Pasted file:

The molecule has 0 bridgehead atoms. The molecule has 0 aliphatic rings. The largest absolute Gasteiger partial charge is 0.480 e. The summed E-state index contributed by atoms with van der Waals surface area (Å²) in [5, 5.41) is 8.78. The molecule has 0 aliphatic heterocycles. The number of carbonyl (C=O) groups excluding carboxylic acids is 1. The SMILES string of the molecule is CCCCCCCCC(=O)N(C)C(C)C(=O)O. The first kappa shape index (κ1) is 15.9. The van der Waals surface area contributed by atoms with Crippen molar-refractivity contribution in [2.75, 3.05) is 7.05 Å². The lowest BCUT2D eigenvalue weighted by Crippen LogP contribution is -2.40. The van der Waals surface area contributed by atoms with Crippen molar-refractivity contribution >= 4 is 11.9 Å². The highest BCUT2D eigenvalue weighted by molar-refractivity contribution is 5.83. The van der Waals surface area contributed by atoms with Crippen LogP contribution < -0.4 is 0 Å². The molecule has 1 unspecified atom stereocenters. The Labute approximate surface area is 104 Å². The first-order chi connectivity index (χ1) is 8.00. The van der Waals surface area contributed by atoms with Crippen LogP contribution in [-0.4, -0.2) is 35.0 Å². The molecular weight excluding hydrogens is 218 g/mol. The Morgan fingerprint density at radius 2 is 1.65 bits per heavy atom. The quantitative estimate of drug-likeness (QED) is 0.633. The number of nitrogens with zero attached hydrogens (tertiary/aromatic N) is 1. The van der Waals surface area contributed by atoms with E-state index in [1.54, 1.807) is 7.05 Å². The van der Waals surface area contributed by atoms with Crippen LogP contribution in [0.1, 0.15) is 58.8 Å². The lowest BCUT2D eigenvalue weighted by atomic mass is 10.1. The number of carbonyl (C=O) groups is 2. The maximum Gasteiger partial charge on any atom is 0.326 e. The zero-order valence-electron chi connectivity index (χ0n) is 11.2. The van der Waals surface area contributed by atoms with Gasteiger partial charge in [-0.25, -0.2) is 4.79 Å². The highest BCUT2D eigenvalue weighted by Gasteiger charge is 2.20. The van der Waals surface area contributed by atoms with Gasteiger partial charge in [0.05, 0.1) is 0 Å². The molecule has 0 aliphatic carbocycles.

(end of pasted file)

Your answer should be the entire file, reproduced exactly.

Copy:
The molecule has 0 bridgehead atoms. The molecule has 0 aliphatic rings. The largest absolute Gasteiger partial charge is 0.480 e. The summed E-state index contributed by atoms with van der Waals surface area (Å²) in [5, 5.41) is 8.78. The molecule has 0 aliphatic heterocycles. The number of carbonyl (C=O) groups excluding carboxylic acids is 1. The SMILES string of the molecule is CCCCCCCCC(=O)N(C)C(C)C(=O)O. The first kappa shape index (κ1) is 15.9. The van der Waals surface area contributed by atoms with Crippen molar-refractivity contribution in [2.75, 3.05) is 7.05 Å². The lowest BCUT2D eigenvalue weighted by Crippen LogP contribution is -2.40. The van der Waals surface area contributed by atoms with Crippen molar-refractivity contribution >= 4 is 11.9 Å². The highest BCUT2D eigenvalue weighted by molar-refractivity contribution is 5.83. The van der Waals surface area contributed by atoms with Crippen LogP contribution < -0.4 is 0 Å². The molecule has 1 unspecified atom stereocenters. The Labute approximate surface area is 104 Å². The first-order chi connectivity index (χ1) is 8.00. The van der Waals surface area contributed by atoms with Crippen LogP contribution in [-0.4, -0.2) is 35.0 Å². The molecular weight excluding hydrogens is 218 g/mol. The Morgan fingerprint density at radius 2 is 1.65 bits per heavy atom. The quantitative estimate of drug-likeness (QED) is 0.633. The number of nitrogens with zero attached hydrogens (tertiary/aromatic N) is 1. The van der Waals surface area contributed by atoms with E-state index in [1.54, 1.807) is 7.05 Å². The van der Waals surface area contributed by atoms with Crippen LogP contribution in [0.1, 0.15) is 58.8 Å². The lowest BCUT2D eigenvalue weighted by atomic mass is 10.1. The number of carbonyl (C=O) groups is 2. The maximum Gasteiger partial charge on any atom is 0.326 e. The zero-order valence-electron chi connectivity index (χ0n) is 11.2. The van der Waals surface area contributed by atoms with Gasteiger partial charge in [-0.25, -0.2) is 4.79 Å². The highest BCUT2D eigenvalue weighted by Gasteiger charge is 2.20. The van der Waals surface area contributed by atoms with Gasteiger partial charge in [0.05, 0.1) is 0 Å². The molecule has 0 aliphatic carbocycles.